Er, helloooo! Gardening magazines (or those contributors asked to write the "25 must visit gardens" reviews). Please note: once you get north of Oxfordshire, there aren't just barren glacial wastes. There are a few gardens up here. Well, I say up here, but I only live in Cheshire, and there's quite a lot of the UK above me. I realise that in these straitened times travel expenses might be reduced, but not every garden up north has been dug up by whippets wearing flat caps and drinking stout. I think Scotland and Wales might want a word, too.

Happy new year. And remember, if you want to be ahead of the fashion for 2014, get growing candytuft!

14 comments:

Lucy said...

When you do your small garden magazine, can it be a proper small garden where every side casts shade at some point in the day so the sunny bit's confined to the middle - and there's not much middle? Seems to me 'small' rooms and 'small' gardens are often just small sections of bigger ones - which isn't the same.

Perhaps there should be a 'humane gardening' movement that doesn't use nematodes?

What is a garden for if it isn't for eating cake in?

What's a foggie toddler?

Hurray for candytuft.

Hurray for the year ahead.

Happy 2013.

Felicia said...

lol I enjoyed the list. Must look for candytuft to plant for 2013! :)

Victoria Summerley said...

To the barricades! Here's to 2013 and the candytuft revolution.

Anna said...

Long live the revolution and a most happy new year! xxx
PS Candytuft makes me sneeze otherwise I would get sowing,

VP said...

Um, I've always had candytuft in my garden. Can't believe I'm so ahead of the trend ;)

To the barricades!

John said...

Viva la revolucion

Ryan Lewis said...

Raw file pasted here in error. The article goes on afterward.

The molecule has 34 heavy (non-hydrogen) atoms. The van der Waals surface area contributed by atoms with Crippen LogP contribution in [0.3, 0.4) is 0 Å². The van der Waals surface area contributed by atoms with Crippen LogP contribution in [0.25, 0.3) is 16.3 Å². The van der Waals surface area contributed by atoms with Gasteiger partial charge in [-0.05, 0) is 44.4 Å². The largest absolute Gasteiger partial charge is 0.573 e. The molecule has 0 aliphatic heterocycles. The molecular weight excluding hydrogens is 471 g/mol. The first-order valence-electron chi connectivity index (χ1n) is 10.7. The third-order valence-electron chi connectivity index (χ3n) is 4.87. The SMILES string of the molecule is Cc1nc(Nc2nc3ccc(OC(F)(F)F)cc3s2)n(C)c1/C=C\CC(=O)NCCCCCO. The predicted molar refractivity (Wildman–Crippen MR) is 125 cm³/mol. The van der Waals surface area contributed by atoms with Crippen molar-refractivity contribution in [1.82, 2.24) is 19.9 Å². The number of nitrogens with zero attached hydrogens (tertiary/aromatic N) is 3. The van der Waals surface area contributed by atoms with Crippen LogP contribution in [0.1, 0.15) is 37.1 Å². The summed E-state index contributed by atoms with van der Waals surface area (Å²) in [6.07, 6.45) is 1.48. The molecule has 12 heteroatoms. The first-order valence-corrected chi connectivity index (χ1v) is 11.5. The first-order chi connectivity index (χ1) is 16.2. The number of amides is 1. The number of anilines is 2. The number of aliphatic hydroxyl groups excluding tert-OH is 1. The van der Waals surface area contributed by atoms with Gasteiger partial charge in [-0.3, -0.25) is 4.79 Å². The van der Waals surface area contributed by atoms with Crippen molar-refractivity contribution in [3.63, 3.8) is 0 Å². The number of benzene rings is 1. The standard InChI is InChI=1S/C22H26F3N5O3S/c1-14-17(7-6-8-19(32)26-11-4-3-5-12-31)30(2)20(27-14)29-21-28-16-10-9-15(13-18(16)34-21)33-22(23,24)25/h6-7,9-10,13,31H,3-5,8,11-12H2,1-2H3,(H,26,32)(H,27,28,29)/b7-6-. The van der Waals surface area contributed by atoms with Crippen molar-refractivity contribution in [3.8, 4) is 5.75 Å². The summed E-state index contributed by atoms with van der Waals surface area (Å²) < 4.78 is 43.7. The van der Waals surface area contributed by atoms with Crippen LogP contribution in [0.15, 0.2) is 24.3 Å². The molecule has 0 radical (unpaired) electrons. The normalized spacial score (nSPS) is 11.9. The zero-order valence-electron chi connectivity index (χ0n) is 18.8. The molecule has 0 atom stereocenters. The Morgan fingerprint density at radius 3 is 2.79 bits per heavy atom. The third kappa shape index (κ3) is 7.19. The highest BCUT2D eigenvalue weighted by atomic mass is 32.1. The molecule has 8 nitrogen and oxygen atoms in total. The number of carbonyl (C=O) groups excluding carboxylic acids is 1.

Thanks for the giggle and Foggie Toddler - who would have thunk it?!

jacquibrocklehurst said...

Long live the revolution! Can we bin off prairie planting in 2013 ? My humble garden will never be big enough x

Emily said...

I just happened on your blog and love it! The writing and the photos are wonderful. I'm hooked! And have my musket primed especially for numbers 5 & 7

catharine howard said...

sounds pretty punchy - hope you stick to your guns

Nutty Gnome said...

I'm in on the revolution - and ahead of my time with candytuft! Thanks for a great giggle oh, and I love you willow weaving - it looks way better than my own attempts!

Debbie said...

Hi, only just joined your blog so only just read this, made me laugh, up the revolution.
I remember candy tuft from the first time around, our garden used to full of it.

Lady Kitchen said...

Hi,
Just stumbled across your blog and I am with you on the 'normal sized gardens'. I'd love not to have to read something where I am pitied for having my very normal sized garden! Also, these urban postage stamp gardens in central london are not the only alternative to rolling hills. Most of us are just trying to create a nice space in our very normal back garden.

Jon said...

As a gardener north of oxford I can only agree that we get ignored in most of the garden reviews.

Let's ban the south east from being mentioned at all!